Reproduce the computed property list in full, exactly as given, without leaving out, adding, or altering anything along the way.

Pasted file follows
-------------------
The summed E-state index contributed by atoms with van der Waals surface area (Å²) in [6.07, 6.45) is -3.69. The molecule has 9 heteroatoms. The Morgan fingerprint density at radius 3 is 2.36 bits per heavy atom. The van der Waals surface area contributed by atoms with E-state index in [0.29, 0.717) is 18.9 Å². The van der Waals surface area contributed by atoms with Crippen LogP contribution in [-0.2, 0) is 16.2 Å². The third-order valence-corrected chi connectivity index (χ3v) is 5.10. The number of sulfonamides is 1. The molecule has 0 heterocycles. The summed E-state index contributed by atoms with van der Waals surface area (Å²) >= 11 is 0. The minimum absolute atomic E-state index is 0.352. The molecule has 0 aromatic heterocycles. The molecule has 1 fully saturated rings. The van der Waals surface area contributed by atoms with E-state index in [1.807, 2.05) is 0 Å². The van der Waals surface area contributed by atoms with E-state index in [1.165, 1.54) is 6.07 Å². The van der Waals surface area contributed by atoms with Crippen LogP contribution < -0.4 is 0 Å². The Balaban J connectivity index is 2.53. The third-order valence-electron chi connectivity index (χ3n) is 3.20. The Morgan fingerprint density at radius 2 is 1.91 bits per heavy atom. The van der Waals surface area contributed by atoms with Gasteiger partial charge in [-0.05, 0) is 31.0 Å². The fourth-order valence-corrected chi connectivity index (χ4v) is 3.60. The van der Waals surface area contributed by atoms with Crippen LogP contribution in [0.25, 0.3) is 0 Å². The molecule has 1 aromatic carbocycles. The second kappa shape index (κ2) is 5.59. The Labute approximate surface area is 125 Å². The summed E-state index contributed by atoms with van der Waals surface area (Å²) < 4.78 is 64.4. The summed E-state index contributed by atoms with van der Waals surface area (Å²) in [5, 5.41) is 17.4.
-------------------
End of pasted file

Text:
The summed E-state index contributed by atoms with van der Waals surface area (Å²) in [6.07, 6.45) is -3.69. The molecule has 9 heteroatoms. The Morgan fingerprint density at radius 3 is 2.36 bits per heavy atom. The van der Waals surface area contributed by atoms with E-state index in [0.29, 0.717) is 18.9 Å². The van der Waals surface area contributed by atoms with Crippen LogP contribution in [-0.2, 0) is 16.2 Å². The third-order valence-corrected chi connectivity index (χ3v) is 5.10. The number of sulfonamides is 1. The molecule has 0 heterocycles. The summed E-state index contributed by atoms with van der Waals surface area (Å²) >= 11 is 0. The minimum absolute atomic E-state index is 0.352. The molecule has 0 aromatic heterocycles. The molecule has 1 fully saturated rings. The van der Waals surface area contributed by atoms with E-state index in [1.807, 2.05) is 0 Å². The van der Waals surface area contributed by atoms with E-state index in [1.165, 1.54) is 6.07 Å². The van der Waals surface area contributed by atoms with Crippen LogP contribution < -0.4 is 0 Å². The Balaban J connectivity index is 2.53. The third-order valence-electron chi connectivity index (χ3n) is 3.20. The Morgan fingerprint density at radius 2 is 1.91 bits per heavy atom. The van der Waals surface area contributed by atoms with Gasteiger partial charge in [-0.05, 0) is 31.0 Å². The fourth-order valence-corrected chi connectivity index (χ4v) is 3.60. The van der Waals surface area contributed by atoms with Crippen LogP contribution in [0.25, 0.3) is 0 Å². The molecule has 1 aromatic carbocycles. The second kappa shape index (κ2) is 5.59. The Labute approximate surface area is 125 Å². The summed E-state index contributed by atoms with van der Waals surface area (Å²) < 4.78 is 64.4. The summed E-state index contributed by atoms with van der Waals surface area (Å²) in [5, 5.41) is 17.4.